So, to the summit!

The summit climb involves plodding very slowly up a scree incline for hours in the dark. Maintaining morale and motivation on this night was difficult. You climb quickly, ascending almost 1000m. This was the night when everybody started to feel at least some effects of the altitude. It is dark, so you have no view to distract you, the temperature is plummeting the higher you go and everybody is too tired to take part in the lively conversations that had kept us going through the rest of the trip. Luckily, I didn’t get altitude sickness, I just felt a bit tired and lacking in appetite. This made trying to encourage the rest of the group a lot easier because I had something else to focus on throughout the summit climb. Hamza and I were walking from the front to the back of the group constantly, picking up people when they were falling, dishing out necessary medication and deciding when people had pushed themselves to their limit. Hamza was looking after me, ensuring I ate and drank whilst I did all of this. This was so appreciated because, as a medic, you do often forget yourself as you are so focussed on your patients, no matter where you are in the world.

The most difficult thing about this stage was deciding when people had pushed themselves to their limit and were not going to be able to continue to the summit. Obviously, by this point, everyone has put themselves through it over the past five and a half days –trekking for 8-12 hours a day, getting used to a new environment, walking through all kinds of weather and getting comfortable with the lack of home comforts. This made it very difficult to tell people who were on the brink of severe acute mountain sickness (AMS) that they had to turn back. Unfortunately, two of our participants had to descend at this point. They both burst into tears (emotions are on the edge at altitude) but accepted that if they continued, their health may be in serious danger.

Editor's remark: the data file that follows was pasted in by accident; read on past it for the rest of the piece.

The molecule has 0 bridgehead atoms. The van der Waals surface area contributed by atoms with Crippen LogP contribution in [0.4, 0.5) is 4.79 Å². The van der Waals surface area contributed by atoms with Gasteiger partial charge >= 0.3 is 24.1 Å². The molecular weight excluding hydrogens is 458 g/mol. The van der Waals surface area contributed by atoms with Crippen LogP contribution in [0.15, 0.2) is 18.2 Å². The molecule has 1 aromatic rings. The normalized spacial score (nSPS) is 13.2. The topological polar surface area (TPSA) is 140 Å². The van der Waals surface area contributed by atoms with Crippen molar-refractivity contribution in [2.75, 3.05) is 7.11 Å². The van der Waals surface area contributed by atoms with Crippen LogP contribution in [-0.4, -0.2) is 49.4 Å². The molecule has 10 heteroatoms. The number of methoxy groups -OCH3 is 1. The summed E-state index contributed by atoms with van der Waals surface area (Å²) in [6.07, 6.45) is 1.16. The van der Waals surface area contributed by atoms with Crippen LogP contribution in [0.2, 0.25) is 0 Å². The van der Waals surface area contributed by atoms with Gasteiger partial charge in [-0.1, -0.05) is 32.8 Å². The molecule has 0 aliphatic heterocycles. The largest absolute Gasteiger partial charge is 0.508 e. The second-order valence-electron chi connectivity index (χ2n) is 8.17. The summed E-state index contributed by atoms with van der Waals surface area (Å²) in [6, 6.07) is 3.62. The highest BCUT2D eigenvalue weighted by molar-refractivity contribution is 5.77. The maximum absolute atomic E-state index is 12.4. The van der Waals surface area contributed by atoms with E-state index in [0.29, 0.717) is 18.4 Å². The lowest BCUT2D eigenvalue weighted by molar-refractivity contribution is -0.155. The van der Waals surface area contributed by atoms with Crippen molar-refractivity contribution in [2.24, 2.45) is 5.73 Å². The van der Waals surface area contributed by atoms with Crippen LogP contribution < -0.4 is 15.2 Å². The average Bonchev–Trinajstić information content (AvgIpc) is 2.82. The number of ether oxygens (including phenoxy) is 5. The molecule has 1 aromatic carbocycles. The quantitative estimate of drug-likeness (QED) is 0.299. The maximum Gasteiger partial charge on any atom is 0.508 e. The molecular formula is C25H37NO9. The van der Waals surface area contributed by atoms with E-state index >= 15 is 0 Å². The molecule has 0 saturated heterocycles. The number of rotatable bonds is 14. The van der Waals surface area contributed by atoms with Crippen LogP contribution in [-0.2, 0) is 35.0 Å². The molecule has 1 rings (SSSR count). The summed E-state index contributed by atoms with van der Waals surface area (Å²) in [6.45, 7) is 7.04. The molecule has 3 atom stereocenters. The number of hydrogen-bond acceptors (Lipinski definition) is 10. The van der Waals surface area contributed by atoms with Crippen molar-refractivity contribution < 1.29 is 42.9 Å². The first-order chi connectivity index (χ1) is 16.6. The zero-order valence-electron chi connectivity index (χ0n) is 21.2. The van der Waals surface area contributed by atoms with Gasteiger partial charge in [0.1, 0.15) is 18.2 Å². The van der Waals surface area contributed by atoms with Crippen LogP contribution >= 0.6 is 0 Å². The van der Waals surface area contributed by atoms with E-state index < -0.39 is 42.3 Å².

I’m not ashamed to say that I cried when I got to the peak. It felt like such an achievement. However, this day was to become one of the more challenging days of my career.

Elation is often short-lived

At the summit, one of the participants who had been fine until this point suddenly dropped her GCS to 9 (E2, V2, M5). Four porters carried her by her limbs over to me and asked me what to do. I simply said “down, NOW” and off we went. They picked her back up and together we started running down the mountain. They were incredible at managing to get down the scree without injuring her. Hamza was close behind me with all my medical kit and had even picked up my rucksack as I had left this at the summit as I was concentrating on my patient. Getting down the scree at speed was bizarre and felt like skiing but without the skis on your feet. By the time we got to the first camp, we had descended over 1000m in approximately 15 minutes, covering about a mile of ground. We had radioed ahead and there was a stretcher waiting for us here, along with the other participants who had had to turn back. The patient had improved drastically with the descent. Her GCS had improved to 13 and she was managing to take sips of fluid. At this camp, I quickly gave her some treatment for HACE and HAPE and on we went. I was radioing to the group leader every five minutes to let him know of our progress and checking that everybody else was alright and didn’t need any medical attention.